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Bigger wasn't always better.

But somewhere along the way, starting in the mid-1990s, NHL goaltenders began to grow, filling hockey's standard four-by-six-foot goal more and more every year.

This season, netminders are bigger than ever, averaging just under 6 foot 2 and 198 pounds, an increase of roughly three inches and 16 pounds over the past 20 years.

It's a phenomenon that has culminated in the Nashville Predators boasting the largest tandem in league history, with 6-foot-5 Pekka Rinne backed up by 6-foot-6 Anders Lindback, who have combined to give the Preds a .923 save percentage, second best in the NHL.

Nashville goaltending coach Mitch Korn believes this is the way of the future.

"When I'm choosing a goalie, the first thing I want is skill," Korn said. "Now, in the good old days, it seemed that smaller goalies were more skilled, they were quicker, they were agile and bigger goalies were less skilled, they were more cumbersome, they were slower. And bigger guys had bigger holes.

"But now what's happening is there are big guys as skilled as little guys. As well trained as little guys. And honestly, as quick as little guys. Given the choice of two equally skilled guys, do you go bigger or do you go smaller?"

The answer, for many NHL teams, is easy.

While the average height of forwards and defencemen has remained relatively stable, increasing only about an inch in the past 30 years, goaltenders have gained that in the past six or seven seasons alone.

The average netminder is now slightly taller than the average skater, with only eight goalies under six feet tall and more than 30 per cent listed at 6 foot 3 or taller. The trend has also begun to show up at the junior level and in the draft as scouts try to find the next great big man in goal.

One of the more egregious recent examples involved Spokane Chiefs netminder Dustin Tokarski, fresh off winning the Memorial Cup as the tournament's most valuable player. He fell to the Tampa Bay Lightning in the fifth round of the 2008 NHL draft.

Taken six spots ahead of him was Jason Missiaen, who the Montreal Canadiens' scouting staff admitted was a long-term project given his modest numbers with the Peterborough Petes.

At 6 foot 8, however, he was more of a can't-miss pick than the 5-foot-11 Tokarski, who might as well be Martin St. Louis the way things are trending at his position.

"It's something that's been brought up so many times," Tokarski said of his size, which contributed to his being passed over by every Western Hockey League team in the junior draft.

"It's definitely harder to make it to the top," Tokarski added. "There are more excuses to put you down. They say you're not ready. The only thing you've really got going for you is your play and whether you're winning. If a bigger guy's having a bit of a rough year, oh well, at least he's got a lot of upside and he's big. If a goalie's smaller and not having a good year, he's just smaller. He's not doing well."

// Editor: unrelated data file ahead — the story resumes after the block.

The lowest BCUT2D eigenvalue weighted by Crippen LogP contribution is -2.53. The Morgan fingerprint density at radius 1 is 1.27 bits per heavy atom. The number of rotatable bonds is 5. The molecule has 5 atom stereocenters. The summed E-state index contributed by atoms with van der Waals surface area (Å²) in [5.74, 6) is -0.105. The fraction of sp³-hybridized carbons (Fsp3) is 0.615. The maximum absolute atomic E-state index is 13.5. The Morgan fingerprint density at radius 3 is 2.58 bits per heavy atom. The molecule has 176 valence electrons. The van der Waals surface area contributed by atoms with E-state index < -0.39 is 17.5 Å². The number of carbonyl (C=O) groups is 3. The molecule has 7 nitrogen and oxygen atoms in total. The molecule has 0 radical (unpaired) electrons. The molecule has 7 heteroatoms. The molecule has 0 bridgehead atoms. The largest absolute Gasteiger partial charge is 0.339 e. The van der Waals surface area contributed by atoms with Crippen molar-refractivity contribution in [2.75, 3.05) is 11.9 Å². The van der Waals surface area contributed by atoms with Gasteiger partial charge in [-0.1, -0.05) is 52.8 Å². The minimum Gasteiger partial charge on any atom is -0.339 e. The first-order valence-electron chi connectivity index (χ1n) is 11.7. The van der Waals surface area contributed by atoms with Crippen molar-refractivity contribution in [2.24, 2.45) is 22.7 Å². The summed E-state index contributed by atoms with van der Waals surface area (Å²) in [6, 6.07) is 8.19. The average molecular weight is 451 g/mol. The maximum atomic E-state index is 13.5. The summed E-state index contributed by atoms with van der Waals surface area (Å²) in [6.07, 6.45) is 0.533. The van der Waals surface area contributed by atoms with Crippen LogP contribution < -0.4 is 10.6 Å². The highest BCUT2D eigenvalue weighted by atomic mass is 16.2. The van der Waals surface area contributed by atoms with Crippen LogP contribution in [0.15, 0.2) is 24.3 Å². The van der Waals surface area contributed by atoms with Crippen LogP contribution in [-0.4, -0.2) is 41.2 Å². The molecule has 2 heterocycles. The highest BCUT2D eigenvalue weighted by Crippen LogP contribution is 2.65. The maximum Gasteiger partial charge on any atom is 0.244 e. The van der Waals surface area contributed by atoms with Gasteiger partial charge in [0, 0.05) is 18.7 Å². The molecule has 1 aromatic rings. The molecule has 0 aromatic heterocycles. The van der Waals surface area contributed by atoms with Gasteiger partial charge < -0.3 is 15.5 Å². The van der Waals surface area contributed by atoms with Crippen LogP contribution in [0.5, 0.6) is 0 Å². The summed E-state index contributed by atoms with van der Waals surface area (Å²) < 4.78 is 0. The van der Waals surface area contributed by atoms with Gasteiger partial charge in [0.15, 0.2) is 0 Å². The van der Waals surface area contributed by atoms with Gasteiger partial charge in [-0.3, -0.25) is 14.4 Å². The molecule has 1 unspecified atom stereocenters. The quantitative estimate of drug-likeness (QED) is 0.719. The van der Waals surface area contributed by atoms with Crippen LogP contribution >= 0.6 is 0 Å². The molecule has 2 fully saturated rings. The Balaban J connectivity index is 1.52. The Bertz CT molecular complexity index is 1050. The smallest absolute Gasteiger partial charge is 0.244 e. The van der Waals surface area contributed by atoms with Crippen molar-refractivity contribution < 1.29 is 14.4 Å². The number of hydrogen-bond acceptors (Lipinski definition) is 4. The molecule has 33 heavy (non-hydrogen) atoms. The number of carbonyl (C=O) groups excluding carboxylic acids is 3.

The technical reasons why a bigger netminder has become a better choice in the NHL have only become part of the equation since goaltenders switched to the butterfly style, which originated with Patrick Roy in the late '80s and early '90s.

Suddenly, playing goal was more about taking up space while on your knees and less about athleticism. The bigger you were, the more net you could take up, sometimes even stopping pucks you didn't see.

So while the league began to scrimp on equipment, shaving a half inch here or there off to combat the fact goal scoring was declining at an alarming rate, the body under the gear continued to grow.

"It's still a game of square footage," Korn said. "We have 24 square feet to cover. If you can meet the skill component and maximize your square footage, you do."

Korn adds that tall, long-limbed goalies have the advantage of being able to see over traffic in front of them, an increasing concern as teams bunch up in front of the net.

Tall goaltenders this year have also posted slightly better numbers, with those 6 foot 2 and over having a combined 2.59 goals-against average and .915 save percentage compared to 2.70 and .910 for everyone else.

If that proves a long-term trend and Rinne and Lindback become the norm, it could be bad news for players like Tokarski, who may be pushed out of the crease altogether.

"I have made the prediction that within the next five years, I bet you we don't see any goalies under six feet," Korn said. "And we might not see very many under six one or two."

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